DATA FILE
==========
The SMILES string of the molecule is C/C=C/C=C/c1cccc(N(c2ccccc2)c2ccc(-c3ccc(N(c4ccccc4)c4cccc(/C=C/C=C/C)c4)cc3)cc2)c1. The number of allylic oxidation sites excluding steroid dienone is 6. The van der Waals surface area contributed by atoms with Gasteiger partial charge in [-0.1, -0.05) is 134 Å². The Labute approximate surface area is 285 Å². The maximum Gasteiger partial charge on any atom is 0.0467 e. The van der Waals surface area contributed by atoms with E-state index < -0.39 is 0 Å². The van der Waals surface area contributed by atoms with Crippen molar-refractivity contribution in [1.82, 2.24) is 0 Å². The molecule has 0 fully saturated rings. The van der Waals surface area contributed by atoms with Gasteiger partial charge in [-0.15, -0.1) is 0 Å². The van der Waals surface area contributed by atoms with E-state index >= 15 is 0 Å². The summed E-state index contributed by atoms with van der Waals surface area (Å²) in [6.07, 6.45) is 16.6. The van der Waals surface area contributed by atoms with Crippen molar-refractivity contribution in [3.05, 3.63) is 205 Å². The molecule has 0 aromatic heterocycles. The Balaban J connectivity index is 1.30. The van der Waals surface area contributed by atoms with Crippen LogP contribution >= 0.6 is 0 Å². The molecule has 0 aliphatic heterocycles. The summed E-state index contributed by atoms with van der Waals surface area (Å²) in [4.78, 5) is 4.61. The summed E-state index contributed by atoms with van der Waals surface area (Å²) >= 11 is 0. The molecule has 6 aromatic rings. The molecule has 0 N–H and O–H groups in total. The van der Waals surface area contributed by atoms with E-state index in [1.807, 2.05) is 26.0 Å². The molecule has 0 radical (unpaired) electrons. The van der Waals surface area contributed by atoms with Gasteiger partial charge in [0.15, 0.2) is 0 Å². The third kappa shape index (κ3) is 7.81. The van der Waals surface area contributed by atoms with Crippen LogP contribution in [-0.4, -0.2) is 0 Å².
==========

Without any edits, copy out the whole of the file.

The SMILES string of the molecule is C/C=C/C=C/c1cccc(N(c2ccccc2)c2ccc(-c3ccc(N(c4ccccc4)c4cccc(/C=C/C=C/C)c4)cc3)cc2)c1. The number of allylic oxidation sites excluding steroid dienone is 6. The van der Waals surface area contributed by atoms with Gasteiger partial charge in [-0.1, -0.05) is 134 Å². The Labute approximate surface area is 285 Å². The maximum Gasteiger partial charge on any atom is 0.0467 e. The van der Waals surface area contributed by atoms with E-state index < -0.39 is 0 Å². The van der Waals surface area contributed by atoms with Crippen molar-refractivity contribution in [1.82, 2.24) is 0 Å². The molecule has 0 fully saturated rings. The van der Waals surface area contributed by atoms with Gasteiger partial charge in [-0.15, -0.1) is 0 Å². The van der Waals surface area contributed by atoms with E-state index >= 15 is 0 Å². The summed E-state index contributed by atoms with van der Waals surface area (Å²) in [6.07, 6.45) is 16.6. The van der Waals surface area contributed by atoms with Crippen molar-refractivity contribution in [3.05, 3.63) is 205 Å². The molecule has 0 aromatic heterocycles. The Balaban J connectivity index is 1.30. The van der Waals surface area contributed by atoms with Crippen LogP contribution >= 0.6 is 0 Å². The molecule has 0 aliphatic heterocycles. The summed E-state index contributed by atoms with van der Waals surface area (Å²) in [4.78, 5) is 4.61. The summed E-state index contributed by atoms with van der Waals surface area (Å²) >= 11 is 0. The molecule has 6 aromatic rings. The molecule has 0 N–H and O–H groups in total. The van der Waals surface area contributed by atoms with E-state index in [1.807, 2.05) is 26.0 Å². The molecule has 0 radical (unpaired) electrons. The van der Waals surface area contributed by atoms with Gasteiger partial charge in [0.15, 0.2) is 0 Å². The third kappa shape index (κ3) is 7.81. The van der Waals surface area contributed by atoms with Crippen LogP contribution in [-0.4, -0.2) is 0 Å².